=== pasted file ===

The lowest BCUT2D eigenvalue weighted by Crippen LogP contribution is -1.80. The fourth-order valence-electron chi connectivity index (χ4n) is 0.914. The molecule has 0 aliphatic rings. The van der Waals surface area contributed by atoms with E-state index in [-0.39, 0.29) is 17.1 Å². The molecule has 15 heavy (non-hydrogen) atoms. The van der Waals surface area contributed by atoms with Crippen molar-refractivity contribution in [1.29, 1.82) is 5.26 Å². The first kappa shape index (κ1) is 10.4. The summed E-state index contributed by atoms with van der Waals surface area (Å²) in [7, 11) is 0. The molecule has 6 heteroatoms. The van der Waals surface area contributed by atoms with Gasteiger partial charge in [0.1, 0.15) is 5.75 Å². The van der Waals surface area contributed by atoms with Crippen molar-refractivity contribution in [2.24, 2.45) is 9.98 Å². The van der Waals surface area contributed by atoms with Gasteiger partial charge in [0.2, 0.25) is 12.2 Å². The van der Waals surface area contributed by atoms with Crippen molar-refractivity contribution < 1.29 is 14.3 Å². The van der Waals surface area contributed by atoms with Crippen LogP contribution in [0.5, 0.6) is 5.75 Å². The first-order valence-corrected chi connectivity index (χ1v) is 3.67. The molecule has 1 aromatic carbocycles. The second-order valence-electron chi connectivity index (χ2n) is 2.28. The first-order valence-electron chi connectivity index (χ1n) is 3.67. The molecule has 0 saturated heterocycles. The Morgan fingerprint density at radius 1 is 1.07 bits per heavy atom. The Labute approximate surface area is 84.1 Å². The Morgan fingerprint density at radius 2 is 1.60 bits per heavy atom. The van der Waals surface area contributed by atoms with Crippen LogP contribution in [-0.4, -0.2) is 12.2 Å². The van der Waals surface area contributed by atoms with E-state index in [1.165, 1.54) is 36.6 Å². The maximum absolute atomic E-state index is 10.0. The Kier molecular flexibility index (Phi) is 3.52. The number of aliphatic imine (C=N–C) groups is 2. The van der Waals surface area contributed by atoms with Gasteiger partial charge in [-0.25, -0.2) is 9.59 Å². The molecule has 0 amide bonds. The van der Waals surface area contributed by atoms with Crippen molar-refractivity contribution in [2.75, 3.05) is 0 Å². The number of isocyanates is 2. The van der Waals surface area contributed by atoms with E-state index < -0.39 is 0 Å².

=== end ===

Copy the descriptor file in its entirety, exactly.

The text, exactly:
The lowest BCUT2D eigenvalue weighted by Crippen LogP contribution is -1.80. The fourth-order valence-electron chi connectivity index (χ4n) is 0.914. The molecule has 0 aliphatic rings. The van der Waals surface area contributed by atoms with E-state index in [-0.39, 0.29) is 17.1 Å². The molecule has 15 heavy (non-hydrogen) atoms. The van der Waals surface area contributed by atoms with Crippen molar-refractivity contribution in [1.29, 1.82) is 5.26 Å². The first kappa shape index (κ1) is 10.4. The summed E-state index contributed by atoms with van der Waals surface area (Å²) in [7, 11) is 0. The molecule has 6 heteroatoms. The van der Waals surface area contributed by atoms with Gasteiger partial charge in [0.1, 0.15) is 5.75 Å². The van der Waals surface area contributed by atoms with Crippen molar-refractivity contribution in [2.24, 2.45) is 9.98 Å². The van der Waals surface area contributed by atoms with Gasteiger partial charge in [0.2, 0.25) is 12.2 Å². The van der Waals surface area contributed by atoms with Crippen molar-refractivity contribution < 1.29 is 14.3 Å². The van der Waals surface area contributed by atoms with Crippen LogP contribution in [0.5, 0.6) is 5.75 Å². The first-order valence-corrected chi connectivity index (χ1v) is 3.67. The molecule has 1 aromatic carbocycles. The second-order valence-electron chi connectivity index (χ2n) is 2.28. The first-order valence-electron chi connectivity index (χ1n) is 3.67. The molecule has 0 saturated heterocycles. The Morgan fingerprint density at radius 1 is 1.07 bits per heavy atom. The Labute approximate surface area is 84.1 Å². The Morgan fingerprint density at radius 2 is 1.60 bits per heavy atom. The van der Waals surface area contributed by atoms with Crippen LogP contribution in [-0.4, -0.2) is 12.2 Å². The van der Waals surface area contributed by atoms with E-state index in [1.165, 1.54) is 36.6 Å². The maximum absolute atomic E-state index is 10.0. The Kier molecular flexibility index (Phi) is 3.52. The number of aliphatic imine (C=N–C) groups is 2. The van der Waals surface area contributed by atoms with Gasteiger partial charge in [-0.25, -0.2) is 9.59 Å². The molecule has 0 amide bonds. The van der Waals surface area contributed by atoms with Crippen molar-refractivity contribution in [2.75, 3.05) is 0 Å². The number of isocyanates is 2. The van der Waals surface area contributed by atoms with E-state index < -0.39 is 0 Å².